Let me tell you about a meeting at the Queen City Club and see whether you don't think that this is just typical of what will happen when a bunch of women get together.
Members of the YWCA Academy of Career Women of Achievement put on their power suits and climbed the stairs at the Queen City Club on Fourth Street. This is not the part that is typical. Until rather recently, women were not welcomed into this institution unaccompanied by a prosperous and important man.
But now, this club not only welcomes female members, but women sit on its board of directors and have been invited to join its even more exclusive Commercial Club. I guess someone has noticed that women can chew gum and read a balance sheet at the same time.
The enlightened men who opened the doors to female members eight years ago must have been confident that we would not disrupt the purpose of the club. The purpose, of course, is getting together over food to decide who gets jobs and money and influence.
These are the reasons we wanted to be there all these years. It was not for the Senegalese soup and macaroons.
Jobs, money, clout
The academy includes most all of the women in Cincinnati who pack commercial wallop, plus judges, politicians and artists. Lovie Ross, a successful African-American contractor and part-owner of some radio stations, is a member.
So is Ginger Kent, head of Hasbro Toys, with sales of $800 million. I didn't see her at the dinner. She's probably developing some new female action hero. How about a Ginger Kent doll, a thoroughly nice, modern woman who leaps tall problems in a single bound while tending a family and supporting good causes?
I did see Charlotte Otto, the first woman to serve on the executive committee of Procter & Gamble Co., and Dale Brown, whose marketing communications firm does $45 million in business annually.
This is a very fancy group of women.
Most of them brought someone along. ''Lift as you climb,'' is the YWCA motto, so everybody was encouraged to bring a guest who might like to meet the women who were there. Typical.
And here is the most typical thing. After these women finished their white wine and Perrier with lime, their poached chicken and fish, their tiny salads and asparagus, after servers cleared the Villeroy and Boch china, the main event began.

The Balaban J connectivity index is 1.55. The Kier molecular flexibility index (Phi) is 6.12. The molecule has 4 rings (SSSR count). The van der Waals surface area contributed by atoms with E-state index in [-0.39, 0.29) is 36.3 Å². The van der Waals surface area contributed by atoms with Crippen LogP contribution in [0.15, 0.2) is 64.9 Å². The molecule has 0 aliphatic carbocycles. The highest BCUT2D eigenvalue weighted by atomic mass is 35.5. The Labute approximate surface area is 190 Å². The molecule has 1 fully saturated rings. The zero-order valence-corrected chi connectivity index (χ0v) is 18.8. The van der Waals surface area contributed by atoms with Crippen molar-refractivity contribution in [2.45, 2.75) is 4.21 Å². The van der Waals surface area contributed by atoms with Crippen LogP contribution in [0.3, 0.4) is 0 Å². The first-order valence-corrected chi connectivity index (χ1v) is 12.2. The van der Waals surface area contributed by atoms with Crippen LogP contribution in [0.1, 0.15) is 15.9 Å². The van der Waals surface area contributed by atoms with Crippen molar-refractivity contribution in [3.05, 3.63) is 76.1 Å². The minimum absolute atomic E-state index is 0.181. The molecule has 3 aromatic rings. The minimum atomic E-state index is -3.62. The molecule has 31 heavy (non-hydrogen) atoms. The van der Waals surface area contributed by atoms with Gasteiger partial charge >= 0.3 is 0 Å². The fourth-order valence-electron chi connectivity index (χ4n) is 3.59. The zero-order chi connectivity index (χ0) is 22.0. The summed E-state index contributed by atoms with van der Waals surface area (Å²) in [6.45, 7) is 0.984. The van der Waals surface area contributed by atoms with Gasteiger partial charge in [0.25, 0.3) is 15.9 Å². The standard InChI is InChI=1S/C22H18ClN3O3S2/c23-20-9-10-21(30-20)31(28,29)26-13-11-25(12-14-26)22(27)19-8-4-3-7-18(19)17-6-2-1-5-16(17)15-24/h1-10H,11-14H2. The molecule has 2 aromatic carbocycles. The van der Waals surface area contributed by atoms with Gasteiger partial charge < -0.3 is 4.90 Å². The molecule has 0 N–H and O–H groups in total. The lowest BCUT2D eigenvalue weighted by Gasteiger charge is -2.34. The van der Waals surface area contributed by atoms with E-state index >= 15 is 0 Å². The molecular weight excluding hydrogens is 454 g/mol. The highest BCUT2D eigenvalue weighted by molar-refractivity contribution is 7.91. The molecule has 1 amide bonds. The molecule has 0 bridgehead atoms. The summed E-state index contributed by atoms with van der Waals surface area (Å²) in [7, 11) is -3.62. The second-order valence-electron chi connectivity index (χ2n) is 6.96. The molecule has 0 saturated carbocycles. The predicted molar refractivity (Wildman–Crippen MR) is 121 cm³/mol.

And the main event was not improving their portfolios or planning hostile takeovers. The main event was a former welfare mother and daughter of a drunk, who gave these important women ''practical information about how to stay alive.''
Sarah Buel is a Texas prosecutor, nationally recognized expert on domestic violence, honors graduate of Harvard Law School, battered woman. Watching the audience, listening intently, some taking notes, I wondered which ones have been on the receiving end of a fist themselves.
Somebody has. You can bet on it. In a group of 100 or so women, somebody has been battered or their mother has been or their sisters or daughters. Maybe they don't talk about it.
Why do they stay?
''I felt ashamed, that it must be my fault,'' Ms. Buel says. ''I never heard anyone else talking about it. I assumed I was the only one it was happening to.''
She's often asked why women don't just get out. She answers patiently that there are about half as many shelters for battered women as for stray animals, and most do not accept children. ''We trade our safety for poverty. We go back because we don't know what else to do.''
CEOs, doctors, lawyers, artists, VPs - the women listening are also caregivers, in one way or another. I don't know whether it is cultural or a little bonus that travels on the X chromosome. It's just a hard habit to break.
The women listening to Sarah Buel are not poor. They are, in fact, well-heeled. Many have employees. All of them have friends. Some of them are beginning to have some real power. Some of them will use it wisely, lifting as they climb.
Laura Pulfer's column appears in The Enquirer Sundays, Tuesdays and Thursdays. Call 768-8393 or fax at 768-8340. She can be heard Monday mornings on WVXU radio (91.7 FM), and as a regular commentator on National Public Radio's Morning Edition.